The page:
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Last reviewed dd mmm yyyy. Last edited dd mmm yyyy

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The key investigation for melanoma is excision biopsy with careful pathological analysis.

  • a suspected melanoma lesion or where melanoma needs to be excluded, the lesion should be photographed and then excised completely
  • the optimal specimen should include the whole tumour with a clinical margin of 2 mm of normal skin, and a cuff of fat
    • this enables to examine the entire lesion and also helps in subsequent treatment which is based on Breslow thickness (1)
  • the axis of excision should be oriented to facilitate possible subsequent wide local excision e.g. - on the limb this will be along the long axis and transversely over joints (2)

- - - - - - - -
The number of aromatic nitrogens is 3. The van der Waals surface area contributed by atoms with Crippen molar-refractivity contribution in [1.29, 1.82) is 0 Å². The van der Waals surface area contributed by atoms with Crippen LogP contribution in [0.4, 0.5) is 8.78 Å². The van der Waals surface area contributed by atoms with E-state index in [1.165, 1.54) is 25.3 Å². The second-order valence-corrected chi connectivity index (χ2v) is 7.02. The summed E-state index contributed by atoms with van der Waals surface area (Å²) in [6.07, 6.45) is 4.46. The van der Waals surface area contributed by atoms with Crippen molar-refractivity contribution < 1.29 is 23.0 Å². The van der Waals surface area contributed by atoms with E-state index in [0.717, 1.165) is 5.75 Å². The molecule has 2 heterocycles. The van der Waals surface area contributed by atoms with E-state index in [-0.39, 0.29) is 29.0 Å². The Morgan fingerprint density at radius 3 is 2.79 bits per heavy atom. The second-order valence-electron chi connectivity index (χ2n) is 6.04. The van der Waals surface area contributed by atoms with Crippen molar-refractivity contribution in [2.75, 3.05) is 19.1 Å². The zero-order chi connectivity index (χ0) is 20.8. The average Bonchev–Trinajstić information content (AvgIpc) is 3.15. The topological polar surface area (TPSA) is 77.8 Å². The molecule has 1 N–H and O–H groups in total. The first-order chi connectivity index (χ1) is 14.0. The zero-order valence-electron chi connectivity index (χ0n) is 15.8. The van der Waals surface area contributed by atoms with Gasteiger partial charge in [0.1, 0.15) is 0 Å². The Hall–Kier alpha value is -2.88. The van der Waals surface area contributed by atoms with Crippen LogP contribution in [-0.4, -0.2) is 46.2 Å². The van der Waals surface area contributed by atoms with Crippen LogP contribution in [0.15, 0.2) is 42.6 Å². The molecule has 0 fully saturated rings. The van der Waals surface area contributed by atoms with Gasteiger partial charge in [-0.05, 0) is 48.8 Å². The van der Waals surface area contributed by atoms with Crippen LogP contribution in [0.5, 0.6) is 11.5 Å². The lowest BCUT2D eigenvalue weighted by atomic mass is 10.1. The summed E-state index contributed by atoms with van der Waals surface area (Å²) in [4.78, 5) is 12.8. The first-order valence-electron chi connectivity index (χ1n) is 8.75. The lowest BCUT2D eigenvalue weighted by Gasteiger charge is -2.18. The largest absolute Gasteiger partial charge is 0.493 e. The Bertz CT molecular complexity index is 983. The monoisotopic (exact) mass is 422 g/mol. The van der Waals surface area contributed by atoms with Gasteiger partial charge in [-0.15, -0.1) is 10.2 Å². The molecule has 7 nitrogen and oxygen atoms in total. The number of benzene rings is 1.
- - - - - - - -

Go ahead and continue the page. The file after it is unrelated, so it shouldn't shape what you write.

• shave biopsies should not be performed
  • incisional or punch biopsy can be used occasionally e.g. – in differential diagnosis of lentigo maligna on the face or of acral melanoma (not carried out in primary care) (1)

Further investigations and imaging depends on the stage of melanoma and include:

  • FBC
  • urine melanogens
  • CXR
  • LFT's
  • CT scan
  • sentinel lymph node biopsy (SLNB) (3)
  • FNAC

With respect to imaging NICE suggest (5):

  • offer CT staging to people with stage IIC melanoma who have not had sentinel lymph node biopsy, and to people with stage III or suspected stage IV melanoma
  • include the brain as part of imaging for people with suspected stage IV melanoma
  • consider whole-body MRI for children and young people (from birth to 24 years) with stage III or suspected stage IV melanoma


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